"I think it's an awesome thing. Here's the story. When I first did MMA, mixed martial arts, I was over in Japan with Masakatsu Funaki and Minoru Suzuki. And I was in a group before we actually created Pancrase. Pancrase we created because Masakatsu Funaki and Suzuki wanted to know what it would be like if we turned wrestling, pro-wrestling, into a real shoot. And so we came up with Pancrase, which was foot blocks, feet fighting, fist fighting and grab technique. That's wrestling, and so, we turned it real," Shamrock said.
"And so, it was so much closer than people actually think because of the entertainment value in pro wrestling, but that's really how Pancrase was created. Because we came up with this idea, Funaki, Suzuki saying, 'What would it be like if we turned pro wrestling real?' And that's where you got the mixed martial arts and how it came about. So to see guys come and cross over into it from MMA into the world of wrestling, I think it's a natural transition."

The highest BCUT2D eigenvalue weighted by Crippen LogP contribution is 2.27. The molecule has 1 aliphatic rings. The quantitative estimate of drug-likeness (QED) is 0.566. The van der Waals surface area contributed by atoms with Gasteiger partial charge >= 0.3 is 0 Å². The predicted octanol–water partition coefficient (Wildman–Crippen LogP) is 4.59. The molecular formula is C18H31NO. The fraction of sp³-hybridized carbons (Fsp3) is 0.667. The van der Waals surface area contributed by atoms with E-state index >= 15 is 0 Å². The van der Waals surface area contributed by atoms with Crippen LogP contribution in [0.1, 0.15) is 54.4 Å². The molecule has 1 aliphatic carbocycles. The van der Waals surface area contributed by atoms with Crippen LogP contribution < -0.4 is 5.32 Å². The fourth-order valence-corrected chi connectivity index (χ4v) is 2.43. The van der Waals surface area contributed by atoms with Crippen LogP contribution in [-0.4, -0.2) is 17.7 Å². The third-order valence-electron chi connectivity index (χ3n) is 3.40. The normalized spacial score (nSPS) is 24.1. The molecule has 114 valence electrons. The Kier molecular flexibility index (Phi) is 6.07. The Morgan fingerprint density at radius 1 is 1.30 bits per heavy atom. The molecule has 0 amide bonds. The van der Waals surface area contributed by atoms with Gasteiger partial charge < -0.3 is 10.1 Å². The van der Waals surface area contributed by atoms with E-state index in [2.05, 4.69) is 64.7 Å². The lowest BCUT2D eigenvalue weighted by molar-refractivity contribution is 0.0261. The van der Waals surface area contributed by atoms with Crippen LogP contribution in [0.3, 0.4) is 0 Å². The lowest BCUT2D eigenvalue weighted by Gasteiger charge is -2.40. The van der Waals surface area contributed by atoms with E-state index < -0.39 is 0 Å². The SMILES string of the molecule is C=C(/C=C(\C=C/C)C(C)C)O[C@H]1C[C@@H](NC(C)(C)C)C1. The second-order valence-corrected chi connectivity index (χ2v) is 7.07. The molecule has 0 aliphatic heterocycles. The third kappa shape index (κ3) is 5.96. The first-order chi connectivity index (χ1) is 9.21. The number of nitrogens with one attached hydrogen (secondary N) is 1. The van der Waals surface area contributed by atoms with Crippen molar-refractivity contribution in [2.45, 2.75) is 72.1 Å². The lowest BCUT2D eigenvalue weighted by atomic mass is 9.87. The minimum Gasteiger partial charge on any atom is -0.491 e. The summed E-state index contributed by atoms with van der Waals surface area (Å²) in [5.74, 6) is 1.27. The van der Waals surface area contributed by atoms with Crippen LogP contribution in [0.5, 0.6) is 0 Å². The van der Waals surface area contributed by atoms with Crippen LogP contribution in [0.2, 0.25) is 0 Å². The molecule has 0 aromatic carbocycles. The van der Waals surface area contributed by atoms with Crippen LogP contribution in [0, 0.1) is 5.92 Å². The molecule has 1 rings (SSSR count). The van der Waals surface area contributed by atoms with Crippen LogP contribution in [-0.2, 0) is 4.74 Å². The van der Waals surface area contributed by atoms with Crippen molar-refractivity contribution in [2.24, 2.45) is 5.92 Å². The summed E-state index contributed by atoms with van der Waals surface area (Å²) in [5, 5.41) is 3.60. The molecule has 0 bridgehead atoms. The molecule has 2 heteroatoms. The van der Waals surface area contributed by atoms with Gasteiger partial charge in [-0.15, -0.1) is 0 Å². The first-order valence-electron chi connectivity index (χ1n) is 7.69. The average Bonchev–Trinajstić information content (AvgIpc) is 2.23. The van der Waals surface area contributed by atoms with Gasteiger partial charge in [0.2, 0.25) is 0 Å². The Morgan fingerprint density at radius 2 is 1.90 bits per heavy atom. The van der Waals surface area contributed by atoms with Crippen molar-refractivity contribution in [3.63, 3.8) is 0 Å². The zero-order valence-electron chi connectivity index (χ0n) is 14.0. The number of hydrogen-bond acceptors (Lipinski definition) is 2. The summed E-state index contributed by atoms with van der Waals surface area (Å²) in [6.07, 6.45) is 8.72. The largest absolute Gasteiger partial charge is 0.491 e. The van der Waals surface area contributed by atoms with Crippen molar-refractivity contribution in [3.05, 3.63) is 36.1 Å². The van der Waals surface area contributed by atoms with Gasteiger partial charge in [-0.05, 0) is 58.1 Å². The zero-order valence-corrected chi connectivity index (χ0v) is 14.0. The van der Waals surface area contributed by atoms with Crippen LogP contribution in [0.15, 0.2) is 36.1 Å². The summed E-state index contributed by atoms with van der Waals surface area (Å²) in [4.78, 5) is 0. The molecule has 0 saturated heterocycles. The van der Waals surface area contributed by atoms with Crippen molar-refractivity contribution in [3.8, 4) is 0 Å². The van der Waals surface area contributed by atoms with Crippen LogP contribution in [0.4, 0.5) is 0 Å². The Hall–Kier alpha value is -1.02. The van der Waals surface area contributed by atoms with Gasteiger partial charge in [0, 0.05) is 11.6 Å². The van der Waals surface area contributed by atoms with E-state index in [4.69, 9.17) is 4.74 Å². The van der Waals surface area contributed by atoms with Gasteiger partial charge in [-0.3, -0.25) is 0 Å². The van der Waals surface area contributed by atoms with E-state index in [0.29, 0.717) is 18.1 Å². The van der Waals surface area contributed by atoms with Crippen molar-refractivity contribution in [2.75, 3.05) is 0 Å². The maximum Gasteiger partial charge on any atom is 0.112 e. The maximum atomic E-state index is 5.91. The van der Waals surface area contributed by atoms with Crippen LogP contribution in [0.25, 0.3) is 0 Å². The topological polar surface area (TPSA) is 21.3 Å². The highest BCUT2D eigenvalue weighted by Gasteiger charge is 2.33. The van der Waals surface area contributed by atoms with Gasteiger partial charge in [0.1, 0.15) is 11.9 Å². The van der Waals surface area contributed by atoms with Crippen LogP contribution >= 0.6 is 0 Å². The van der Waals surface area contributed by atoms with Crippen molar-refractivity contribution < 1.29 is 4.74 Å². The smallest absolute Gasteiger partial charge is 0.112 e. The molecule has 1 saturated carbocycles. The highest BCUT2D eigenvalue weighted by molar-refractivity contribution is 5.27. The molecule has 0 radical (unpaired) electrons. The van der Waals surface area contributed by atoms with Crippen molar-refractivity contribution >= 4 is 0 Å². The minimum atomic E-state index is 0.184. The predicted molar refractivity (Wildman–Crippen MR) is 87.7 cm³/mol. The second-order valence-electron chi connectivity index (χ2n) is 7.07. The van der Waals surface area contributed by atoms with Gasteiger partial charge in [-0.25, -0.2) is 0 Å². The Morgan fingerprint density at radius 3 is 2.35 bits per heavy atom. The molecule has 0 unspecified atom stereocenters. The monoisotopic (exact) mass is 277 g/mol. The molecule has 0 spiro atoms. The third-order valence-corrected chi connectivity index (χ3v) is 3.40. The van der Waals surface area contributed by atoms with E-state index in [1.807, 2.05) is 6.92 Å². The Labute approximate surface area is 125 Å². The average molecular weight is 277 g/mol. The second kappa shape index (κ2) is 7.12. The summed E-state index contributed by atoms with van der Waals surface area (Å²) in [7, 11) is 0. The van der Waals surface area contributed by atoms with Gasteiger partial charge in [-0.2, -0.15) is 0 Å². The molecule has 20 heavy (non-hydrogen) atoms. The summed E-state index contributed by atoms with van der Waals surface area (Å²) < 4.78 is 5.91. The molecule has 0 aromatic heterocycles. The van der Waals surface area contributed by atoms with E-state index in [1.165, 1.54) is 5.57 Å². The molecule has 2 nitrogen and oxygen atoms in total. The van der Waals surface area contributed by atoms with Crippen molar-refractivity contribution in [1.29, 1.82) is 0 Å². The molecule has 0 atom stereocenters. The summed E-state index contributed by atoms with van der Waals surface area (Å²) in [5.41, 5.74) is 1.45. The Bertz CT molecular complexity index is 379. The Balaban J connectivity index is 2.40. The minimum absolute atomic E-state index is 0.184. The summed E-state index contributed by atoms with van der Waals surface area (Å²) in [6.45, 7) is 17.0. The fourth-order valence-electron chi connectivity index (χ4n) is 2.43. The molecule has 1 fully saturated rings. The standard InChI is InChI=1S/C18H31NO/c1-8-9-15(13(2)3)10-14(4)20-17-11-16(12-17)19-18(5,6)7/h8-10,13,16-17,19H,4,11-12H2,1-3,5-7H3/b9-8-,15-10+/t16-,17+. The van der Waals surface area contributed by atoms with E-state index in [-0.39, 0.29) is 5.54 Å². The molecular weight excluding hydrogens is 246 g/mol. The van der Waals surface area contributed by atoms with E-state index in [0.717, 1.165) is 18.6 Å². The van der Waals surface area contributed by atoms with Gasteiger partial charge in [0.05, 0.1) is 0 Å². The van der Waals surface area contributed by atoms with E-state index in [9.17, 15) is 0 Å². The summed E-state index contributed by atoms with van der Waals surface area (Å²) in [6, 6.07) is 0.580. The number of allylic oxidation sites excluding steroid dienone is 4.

"Both ways are difficult because they both present different challenges, so for me, I don't think one way or the other, whether you're coming from wrestling into MMA, or you go from MMA into wrestling, is either one of them easier? I think that they're both very difficult, and I think that you've got to have some sort of a natural gift to be able to do it, period," Shamrock said.
Shamrock also had some advice for those looking to move up the ranks of either wrestling or MMA, and it all comes down to having a fallback plan. "Well, I guess if you're just starting out, before you ever get the opportunity, I think that you've got to make sure that you have something to fall back on," Shamrock said. "Because I've seen some of the best guys in the world never be able to achieve the goals because of injuries, and so they have to go back into a normal work life. That's something that I had always pushed on people who were just starting out and asking what advice would I give them starting out, and I would say, 'Just make sure you got something to fall back on career-wise.'"0comments
You can watch Ken Shamrock in action every Tuesday night on Impact Wrestling, which premieres at 8 PM EST on AXS TV.
Who do you want to see Shamrock take on next? Let us know in the comments and as always you can talk all things wrestling with me on Twitter @MattAguilarCB!